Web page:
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  • Thursday, June 14, 2007


    Reg-gie, Reg-gie, Reg-gie

    The Corner plays code with uppity jurists.

    From the original MSNBC post about Libby going to jail:
    A federal judge said Thursday he will not delay a 2 1/2-year prison sentence for I. Lewis "Scooter" Libby in the CIA leak case, a ruling that could send the former White House aide to prison within weeks.
    U.S. District Judge Reggie B. Walton's decision will send Libby's attorneys rushing to an appeals court to block the sentence and could force President Bush to consider calls from Libby's supporters to pardon the former aide.
    Which leads to Andrew Stuttaford channeling Christopher Hitchens:
    Christopher Hitchens wades in as only Hitchens can, attacking the unpleasant glee that has accompanied the jailing of Paris Hilton and then throws in a few choice words for the judge in the Libby case. He notes "an even more acid piece of creepy populism, in the form of an order from Judge "Reggie" Walton, who poured his witless sarcasm on those who had filed a brief in support of Lewis "Scooter" Libby.
    Please note that "Scooter" gets the quote treatment because it is I. Lewis Libby's nickname. Reggie..is the judges first name. Not Reginald. Reggie.

    Moving on...to his credit, Andy McCarthy, who has defended the verdict, writes:
    Applying that statute, Judge Walton was required to deny bail pending appeal unless he thought Scooter's appeal was likely to succeed. But, of course, if he thought there had been an error grievous enough to warrant reversal, he wouldn't have sentenced Scooter in the first place — he'd have set aside the jury verdict on his own and either acquitted him or ordered a new trial.
    But wait, here come sneerers. Mark Steyn:
    Andy, I'm happy to yield to your superior knowledge of the relevant statutes, but my problem with Judge Reggie is one of tone as much as anything else. Putting aside his complaints about "angry, harassing, mean-spirited " letters, which make him sound like a whiney twerp, and the cheesy populist pandering - "If that's going to be how we have to operate, our system is going to be in serious trouble with the average Joe on the street who thinks the system is unfair already" - let's consider his thoughtful response to a six-page brief from a dozen eminent constitutional jurists of diverse political dispositions (from Alan Dershowitz to Robert Bork).

    "The submission was not something I would expect from a first-year law student," sneered Judge Reggie, sweeping it aside. No magistrate with a care for the reputation of the court would be so crude. Perhaps he's auditioning for Court TV or the Paris Hilton appeal, but, if he's all hemmed in by controlling statutes anyway, is it too much to ask a judge to be a bit more judicious?
    Tea Cup Pit Bull Mark Levin shows some restraint:
    Of course, federal trial judges do not throw every convicted defendant in prison pending appeal. Why is that? Although they obviously believe they ruled properly on matters of law, they are willing to let other judges — judges who will hear the appeal anyway — review the challenged aspects of the case first, especially where you have a defendant who is neither dangerous nor a flight risk. Andy suggests Walton did not have that option. Clearly he did. The process isn't as clear-cut as suggested.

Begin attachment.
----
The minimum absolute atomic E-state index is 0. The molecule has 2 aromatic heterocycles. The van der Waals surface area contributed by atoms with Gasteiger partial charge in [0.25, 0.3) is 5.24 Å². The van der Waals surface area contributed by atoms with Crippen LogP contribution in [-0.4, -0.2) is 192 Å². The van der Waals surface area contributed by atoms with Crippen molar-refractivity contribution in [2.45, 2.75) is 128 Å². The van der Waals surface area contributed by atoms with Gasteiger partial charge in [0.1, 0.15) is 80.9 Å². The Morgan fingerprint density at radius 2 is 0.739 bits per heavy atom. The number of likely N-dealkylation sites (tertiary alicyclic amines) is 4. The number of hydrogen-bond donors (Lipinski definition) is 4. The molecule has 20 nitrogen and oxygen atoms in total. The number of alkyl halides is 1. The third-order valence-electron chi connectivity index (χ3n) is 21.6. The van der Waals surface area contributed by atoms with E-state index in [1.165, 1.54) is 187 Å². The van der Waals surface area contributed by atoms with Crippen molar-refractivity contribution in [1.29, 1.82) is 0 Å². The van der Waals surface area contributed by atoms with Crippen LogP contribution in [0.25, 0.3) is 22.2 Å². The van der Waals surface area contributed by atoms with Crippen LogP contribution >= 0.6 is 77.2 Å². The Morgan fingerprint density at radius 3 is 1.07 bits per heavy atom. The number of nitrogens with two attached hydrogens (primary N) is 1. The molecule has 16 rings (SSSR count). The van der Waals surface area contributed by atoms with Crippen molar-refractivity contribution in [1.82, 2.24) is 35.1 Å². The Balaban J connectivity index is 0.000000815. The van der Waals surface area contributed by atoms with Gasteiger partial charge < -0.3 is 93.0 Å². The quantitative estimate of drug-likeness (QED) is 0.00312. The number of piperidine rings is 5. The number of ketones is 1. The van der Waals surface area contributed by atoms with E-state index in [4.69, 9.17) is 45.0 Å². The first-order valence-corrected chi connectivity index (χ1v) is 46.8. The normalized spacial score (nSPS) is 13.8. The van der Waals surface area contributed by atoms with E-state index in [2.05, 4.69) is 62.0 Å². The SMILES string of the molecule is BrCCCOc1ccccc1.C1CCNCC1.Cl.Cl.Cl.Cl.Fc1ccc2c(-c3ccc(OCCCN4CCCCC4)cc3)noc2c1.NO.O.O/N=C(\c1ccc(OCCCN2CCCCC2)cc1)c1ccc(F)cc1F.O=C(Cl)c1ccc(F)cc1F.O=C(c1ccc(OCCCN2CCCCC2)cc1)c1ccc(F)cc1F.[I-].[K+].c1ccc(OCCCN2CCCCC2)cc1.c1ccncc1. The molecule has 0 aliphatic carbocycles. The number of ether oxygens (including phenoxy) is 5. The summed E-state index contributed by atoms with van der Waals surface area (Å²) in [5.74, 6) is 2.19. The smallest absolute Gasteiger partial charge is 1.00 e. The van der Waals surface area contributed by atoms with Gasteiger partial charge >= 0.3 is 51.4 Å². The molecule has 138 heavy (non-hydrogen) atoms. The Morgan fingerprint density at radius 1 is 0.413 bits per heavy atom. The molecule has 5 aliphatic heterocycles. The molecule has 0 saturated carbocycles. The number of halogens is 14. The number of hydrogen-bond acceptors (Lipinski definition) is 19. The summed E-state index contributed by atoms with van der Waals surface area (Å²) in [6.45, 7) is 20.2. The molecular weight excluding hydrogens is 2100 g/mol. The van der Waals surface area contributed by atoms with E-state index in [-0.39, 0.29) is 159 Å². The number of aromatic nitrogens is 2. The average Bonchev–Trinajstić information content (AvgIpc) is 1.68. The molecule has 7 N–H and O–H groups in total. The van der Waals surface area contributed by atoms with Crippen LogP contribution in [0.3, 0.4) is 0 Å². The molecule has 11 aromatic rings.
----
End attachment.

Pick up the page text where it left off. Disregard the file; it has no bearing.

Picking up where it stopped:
I believe the appointments-clause challenge is not frivolous, regardless of the ultimate outcome. Even Walton needed 31 pages to refute it. And his reliance on Morrison v. Olson seems misplaced for reasons I will argue in an amicus brief Landmark will likely be filing.

    There are legitimate reasons to question Walton's judgment, in my view, including even his gratuitous comments about the law professors who had the audacity to file a brief in support of Libby. I have done my fair share of appellate work, and Walton's cheap shots would be worthy of at least a footnote in any appellate brief that I filed.
    But Peter Robinson can't contain himself:
    I’m with Mark Steyn on the deeply annoying superciliousness of Judge “Reggie” Walton, but, layman in all matters of the law that I most certainly am, I’m quite willing to defer to Andy on His Honor’s legal obligation to tell Libby to go to prison the moment the warden finds him a cell.

    But there’s a big part of this I still don’t get: Judge Walton called the evidence against Libby “overwhelming.” This just doesn’t fit. Not with the courtoom(sic) reporting in the Times and here on NRO, where Byron York kept us all up to date. Any fair-minded person, I figured, would have to grant that, even if on balance it weighed against Libby, the evidence wasn’t “overwhelming” but mighty darned confusing—Libby’s memory against that of Tim Russert and others, as traced through pages and pages of testimony, about who said what during telephone calls that took place months and months ago.

    “Overwhelming?” Either Judge Walton is a thorough stinker of a jurist or yours truly is missing something.
    Besides bolloxing up the Judge Walton's quote regarding the brief, I think that when Mark Steyn writes that his "problem with Judge Reggie is one of tone", what he is getting at is his problem with "Judge Reggie's" skin tone which is not a shade found on Steyn's acceptable social pallette.

    At least he didn't use 'colored' quotes around Reggie...


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